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Snohomish has 3-acre local brush fire




A Snohomish Fire District 4 firefighter sprays onto the three-acre fire along Ludwig Road on Thursday, Sept. 28.


SNOHOMISH — According to Fire District 4 Chief Ron Simmons, it all began with a parachute.
Multiple fires on Thursday, Sept. 28 west of Highway 9 caused a power outage to 6,000 Snohomish PUD customers.
“At about 1 o’clock we got dispatched for a report of a
parachuter down at Marsh (Road) and Highway 9,” but it was just the parachure, Simmons told the Tribune Friday, Sept. 29. “That parachute ended up landing just west of the Bonneville substation in some trees, but for whatever reason that triggered everything else that happened.”
Fire officials said it was chaos, but they were able to eventually control the chaos as multiple fires and alarms were triggered
at the site of the Bonneville substation. A sideshow situation happened at Snohomish High School.
The power loss caused a generator to kick on at Snohomish High School’s D Building. It hadn’t been used for a while and blue smoke crept into the building. Someone pulled the fire alarm to evacuate the school.
Simmons said on Friday morning that he was hearing that potentially a PUD line ignited some brush near trees, there was an electrical arc that energized Comcast telephone lines, which triggered the transformers to blow.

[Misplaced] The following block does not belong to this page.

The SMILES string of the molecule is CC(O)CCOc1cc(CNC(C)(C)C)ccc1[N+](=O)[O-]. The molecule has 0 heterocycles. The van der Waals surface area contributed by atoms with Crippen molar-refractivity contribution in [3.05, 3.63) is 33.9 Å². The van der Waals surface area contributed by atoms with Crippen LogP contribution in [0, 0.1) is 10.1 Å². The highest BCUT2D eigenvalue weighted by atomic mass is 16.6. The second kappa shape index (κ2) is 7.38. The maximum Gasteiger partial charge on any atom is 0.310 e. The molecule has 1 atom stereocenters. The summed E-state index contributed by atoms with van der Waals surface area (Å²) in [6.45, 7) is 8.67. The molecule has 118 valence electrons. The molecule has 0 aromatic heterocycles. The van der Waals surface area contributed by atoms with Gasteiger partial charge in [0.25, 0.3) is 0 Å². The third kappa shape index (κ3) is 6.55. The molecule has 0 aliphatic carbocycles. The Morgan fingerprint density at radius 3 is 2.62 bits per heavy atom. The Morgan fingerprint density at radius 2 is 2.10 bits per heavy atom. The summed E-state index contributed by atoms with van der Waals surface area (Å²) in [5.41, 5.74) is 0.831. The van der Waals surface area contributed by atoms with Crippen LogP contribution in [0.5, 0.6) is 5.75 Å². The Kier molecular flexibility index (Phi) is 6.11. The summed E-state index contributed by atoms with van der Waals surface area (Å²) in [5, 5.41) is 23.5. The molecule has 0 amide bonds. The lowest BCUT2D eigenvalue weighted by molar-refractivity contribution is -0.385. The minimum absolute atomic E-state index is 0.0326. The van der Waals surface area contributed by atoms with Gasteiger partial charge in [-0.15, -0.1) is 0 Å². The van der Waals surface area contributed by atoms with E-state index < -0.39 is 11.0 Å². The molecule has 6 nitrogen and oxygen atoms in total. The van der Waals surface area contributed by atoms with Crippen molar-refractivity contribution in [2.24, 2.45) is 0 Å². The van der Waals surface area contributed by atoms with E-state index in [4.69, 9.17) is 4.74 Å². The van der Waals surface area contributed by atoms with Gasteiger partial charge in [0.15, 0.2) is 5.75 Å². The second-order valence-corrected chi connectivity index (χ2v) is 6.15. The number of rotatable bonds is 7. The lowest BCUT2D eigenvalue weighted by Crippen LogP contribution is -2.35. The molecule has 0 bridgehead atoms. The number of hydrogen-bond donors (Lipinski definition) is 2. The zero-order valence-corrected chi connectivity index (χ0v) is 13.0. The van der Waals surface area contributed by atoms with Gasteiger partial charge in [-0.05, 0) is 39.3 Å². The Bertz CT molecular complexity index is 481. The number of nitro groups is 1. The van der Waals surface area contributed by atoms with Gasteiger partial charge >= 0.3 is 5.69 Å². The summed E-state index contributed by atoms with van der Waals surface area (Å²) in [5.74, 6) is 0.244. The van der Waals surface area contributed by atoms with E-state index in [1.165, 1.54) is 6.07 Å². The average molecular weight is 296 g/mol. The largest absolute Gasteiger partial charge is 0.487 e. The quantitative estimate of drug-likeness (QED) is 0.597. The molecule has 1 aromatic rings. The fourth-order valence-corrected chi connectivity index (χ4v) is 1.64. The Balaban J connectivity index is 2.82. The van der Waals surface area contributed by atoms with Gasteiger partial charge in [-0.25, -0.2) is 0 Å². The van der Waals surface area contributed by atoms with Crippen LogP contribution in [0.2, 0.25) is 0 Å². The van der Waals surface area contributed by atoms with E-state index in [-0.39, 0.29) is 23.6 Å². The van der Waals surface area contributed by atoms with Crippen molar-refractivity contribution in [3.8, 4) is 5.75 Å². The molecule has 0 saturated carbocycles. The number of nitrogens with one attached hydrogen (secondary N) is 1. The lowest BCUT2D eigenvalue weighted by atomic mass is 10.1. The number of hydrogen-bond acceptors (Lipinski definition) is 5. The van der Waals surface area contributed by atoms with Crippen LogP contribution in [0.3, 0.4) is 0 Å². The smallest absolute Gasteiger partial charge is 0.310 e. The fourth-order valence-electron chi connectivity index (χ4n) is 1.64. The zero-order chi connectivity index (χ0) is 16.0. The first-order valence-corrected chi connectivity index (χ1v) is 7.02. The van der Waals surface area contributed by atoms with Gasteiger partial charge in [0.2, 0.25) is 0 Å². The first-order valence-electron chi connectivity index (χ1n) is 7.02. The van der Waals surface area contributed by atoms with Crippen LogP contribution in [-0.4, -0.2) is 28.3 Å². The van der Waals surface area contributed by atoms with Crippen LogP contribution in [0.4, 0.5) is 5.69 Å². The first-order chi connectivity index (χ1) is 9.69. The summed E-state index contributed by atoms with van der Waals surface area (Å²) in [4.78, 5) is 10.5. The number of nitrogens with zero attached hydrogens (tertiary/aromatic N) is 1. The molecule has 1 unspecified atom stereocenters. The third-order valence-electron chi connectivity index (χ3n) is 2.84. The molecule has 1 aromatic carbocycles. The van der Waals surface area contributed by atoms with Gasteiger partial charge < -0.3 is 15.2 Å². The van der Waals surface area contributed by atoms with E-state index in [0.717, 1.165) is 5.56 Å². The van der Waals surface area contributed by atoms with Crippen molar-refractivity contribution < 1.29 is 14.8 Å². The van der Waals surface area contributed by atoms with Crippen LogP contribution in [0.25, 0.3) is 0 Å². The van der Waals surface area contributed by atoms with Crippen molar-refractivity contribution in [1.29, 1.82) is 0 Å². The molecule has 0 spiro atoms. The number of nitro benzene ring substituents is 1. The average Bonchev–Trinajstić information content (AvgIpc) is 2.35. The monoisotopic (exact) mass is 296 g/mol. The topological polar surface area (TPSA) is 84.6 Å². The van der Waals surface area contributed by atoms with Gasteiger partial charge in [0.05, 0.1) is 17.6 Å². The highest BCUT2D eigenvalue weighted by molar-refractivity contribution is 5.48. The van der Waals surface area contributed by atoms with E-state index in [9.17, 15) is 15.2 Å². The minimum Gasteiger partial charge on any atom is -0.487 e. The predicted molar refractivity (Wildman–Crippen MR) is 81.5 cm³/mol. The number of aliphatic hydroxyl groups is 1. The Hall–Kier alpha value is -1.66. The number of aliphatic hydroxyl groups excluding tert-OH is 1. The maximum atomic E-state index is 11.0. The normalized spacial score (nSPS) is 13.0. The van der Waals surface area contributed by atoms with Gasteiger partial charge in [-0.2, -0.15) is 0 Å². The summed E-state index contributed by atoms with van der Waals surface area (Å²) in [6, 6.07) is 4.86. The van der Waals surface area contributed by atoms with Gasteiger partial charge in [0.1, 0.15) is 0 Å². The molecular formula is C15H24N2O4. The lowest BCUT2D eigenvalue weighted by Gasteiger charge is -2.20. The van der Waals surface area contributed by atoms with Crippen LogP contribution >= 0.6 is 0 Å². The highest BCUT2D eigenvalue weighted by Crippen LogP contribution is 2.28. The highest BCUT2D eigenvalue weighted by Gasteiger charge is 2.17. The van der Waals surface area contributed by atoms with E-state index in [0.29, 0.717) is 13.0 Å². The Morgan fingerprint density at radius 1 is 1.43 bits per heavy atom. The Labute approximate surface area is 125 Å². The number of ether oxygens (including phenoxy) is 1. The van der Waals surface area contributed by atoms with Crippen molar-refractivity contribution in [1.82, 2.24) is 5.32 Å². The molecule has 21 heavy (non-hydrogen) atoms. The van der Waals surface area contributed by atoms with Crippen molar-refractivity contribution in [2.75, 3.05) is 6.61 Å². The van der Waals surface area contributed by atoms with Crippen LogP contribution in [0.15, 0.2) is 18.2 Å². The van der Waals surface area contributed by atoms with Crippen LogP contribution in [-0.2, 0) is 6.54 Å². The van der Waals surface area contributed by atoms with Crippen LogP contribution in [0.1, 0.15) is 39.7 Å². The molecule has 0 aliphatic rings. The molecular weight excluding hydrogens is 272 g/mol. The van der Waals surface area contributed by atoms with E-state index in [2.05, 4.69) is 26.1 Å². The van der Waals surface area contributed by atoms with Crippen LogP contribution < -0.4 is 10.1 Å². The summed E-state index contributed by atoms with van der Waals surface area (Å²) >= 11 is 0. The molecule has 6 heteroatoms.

The chain reaction of electrical activity caused multiple brush fires, which Simmons and his fire crews raced to respond to, seeing that the parachute incident was no longer their focus.
“It transmitted surges in town, caused the transformers to blow, and of course a lot of smoke in the area,” Simmons continued. “We had multiple brush fires up and down Ludwig Road. When we got to the scene, we called for extra help.”
Someone pulling the fire alarm at Snohomish High triggered a full response from a number of other fire outfits. Seattle TV media went into a frenzy thinking the high school was on fire.
The other fire units helped, with trucks from the “city of Everett and Clearview (Fire District 7) responding to the high school, which was great, because we were still fighting the brush fires,” Simmons
said.
Simmons said the fires on Highway 9 and Ludwig Road were not easy to tackle, but with the help of other teams and a squad of Bonneville guys, who also had a water truck on hand and already had feet on the ground, it was a concerted effort.
“It was quite chaotic because we’re talking almost a mile of driveway of fires,” Simmons said. “We had live wires down, fires in people’s landscaping, it was three and half hours of chaos but the crews did great and the Seattle media ... they had a lot of questions and assumptions. Nobody got hurt, and the guys were great.”
Simmons said they got another call in the midst of all the fires and electrical issues for an unrelated medical aid, but after the chaotic
Thursday drew to a close, Simmons believed the biggest contributing factor was the hot weather.
A medical aid call in the neighborhood happened and a fire truck and aid car coincidentally were parked in front of the house that called.
“Nobody was expecting that heat wave,” Simmons said. “We were a little overwhelmed from all that and the heat of the day, so it was nice to have all that mutual aid so my guys could take breaks and re-hydrate if they needed. It was great to have all that extra help.”
Other fire responders included: Everett, Lake Stevens, Snohomish Fire District 7, Getchell, Gold Bar, Monroe, Mill Creek and Marysville. 
PUD crews worked for several hours Thursday and Friday to restore power.


Doug Ramsay contributed reporting

 

 

Updated Oct. 4, 2017:
This story's headline was updated with new information

 

  

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